weed killer and cancer

Exposure to a widely used substance in weed killers is connected to a 41% increase in the likelihood of developing cancer, according to a new study. Researchers found people who regularly interacted with high levels of the chemical, glyphosate, had a higher chance of contracting non-Hodgkin lymphoma (NHL), reported in findings published in Mutation Research. This is important for Latinos and those in poverty, who tend to disproportionately live in regions where glyphosate is sprayed in California (39% Latino). Rachel Shaffer, a study author and a University of Washington doctoral student, told UW News the new study gives a current and in-depth examination of links between NHL and glyphosate. “These findings are aligned with a prior assessment from the International Agency ...

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Amelie Ramirez Wins Health Equity Lifetime Achievement Award


amelie ramirez health equity in 2014

Congratulations to Dr. Amelie G. Ramirez, director of Salud America! at UT Health San Antonio, on being selected for the Lifetime Achievement Award from the Health Equity Special Interest Group of the Society of Behavioral Medicine! This honor recognizes substantial scholarly contributions to health equity research in behavioral medicine over a career. Ramirez will be formally recognized March 8, 2019, during a Health Equity Special Interest Group gathering at the 40th Annual Meeting & Scientific Sessions of the Society of Behavioral Medicine in Washington, D.C. “I’m very thankful for this award from such a prestigious group as the Society of Behavioral Medicine, which is a recognition of our ongoing work to promote Latino health equity across the nation,” Ramirez ...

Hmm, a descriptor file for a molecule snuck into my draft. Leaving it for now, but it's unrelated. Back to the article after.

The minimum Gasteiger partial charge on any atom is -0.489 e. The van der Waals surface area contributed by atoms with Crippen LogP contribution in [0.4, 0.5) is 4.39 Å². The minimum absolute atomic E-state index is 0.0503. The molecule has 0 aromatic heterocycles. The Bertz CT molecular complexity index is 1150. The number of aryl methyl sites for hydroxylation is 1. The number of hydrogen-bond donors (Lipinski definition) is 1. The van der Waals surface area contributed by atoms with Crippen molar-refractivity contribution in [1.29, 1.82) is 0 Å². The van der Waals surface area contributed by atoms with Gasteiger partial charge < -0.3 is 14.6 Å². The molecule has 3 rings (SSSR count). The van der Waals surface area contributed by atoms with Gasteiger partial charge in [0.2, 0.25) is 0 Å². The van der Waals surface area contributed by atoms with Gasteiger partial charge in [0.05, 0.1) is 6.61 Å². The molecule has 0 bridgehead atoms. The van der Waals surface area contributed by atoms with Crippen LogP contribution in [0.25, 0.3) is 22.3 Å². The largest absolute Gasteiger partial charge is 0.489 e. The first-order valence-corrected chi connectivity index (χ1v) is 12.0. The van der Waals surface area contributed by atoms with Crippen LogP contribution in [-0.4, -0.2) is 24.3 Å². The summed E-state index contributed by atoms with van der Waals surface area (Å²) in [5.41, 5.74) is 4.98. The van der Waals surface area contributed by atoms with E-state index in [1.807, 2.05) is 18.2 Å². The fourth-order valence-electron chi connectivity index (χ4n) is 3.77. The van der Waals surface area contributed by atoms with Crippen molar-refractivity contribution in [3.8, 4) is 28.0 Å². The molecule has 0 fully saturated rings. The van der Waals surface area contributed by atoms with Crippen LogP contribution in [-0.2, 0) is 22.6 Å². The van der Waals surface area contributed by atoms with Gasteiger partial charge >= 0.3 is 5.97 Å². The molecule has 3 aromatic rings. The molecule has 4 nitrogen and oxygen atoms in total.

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51% of U.S. Babies are Children of Color, Struggle for Good Health


low income babies state of babies children of color

Today's children are more diverse than at any other time in U.S. history. More than half (50.4%) of babies are Latino and other children of color. These changing demographics have substantial implications for planning policies and services that best meet the increasingly diverse familial, cultural, and language needs of our youngest children, according to the new State of Babies Yearbook: 2019 from ZERO TO THREE and Child Trends. Yet children of color and their families face big barriers to health equity. The states where these children are born and live during their first three years makes a big difference in their chance for a strong start in life. "Opportunities to grow and flourish are not shared equally by the nation’s infants, toddlers, and families," according to the ...

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When a Latino Heart Stops, CPR Often Isn’t There to Save the Day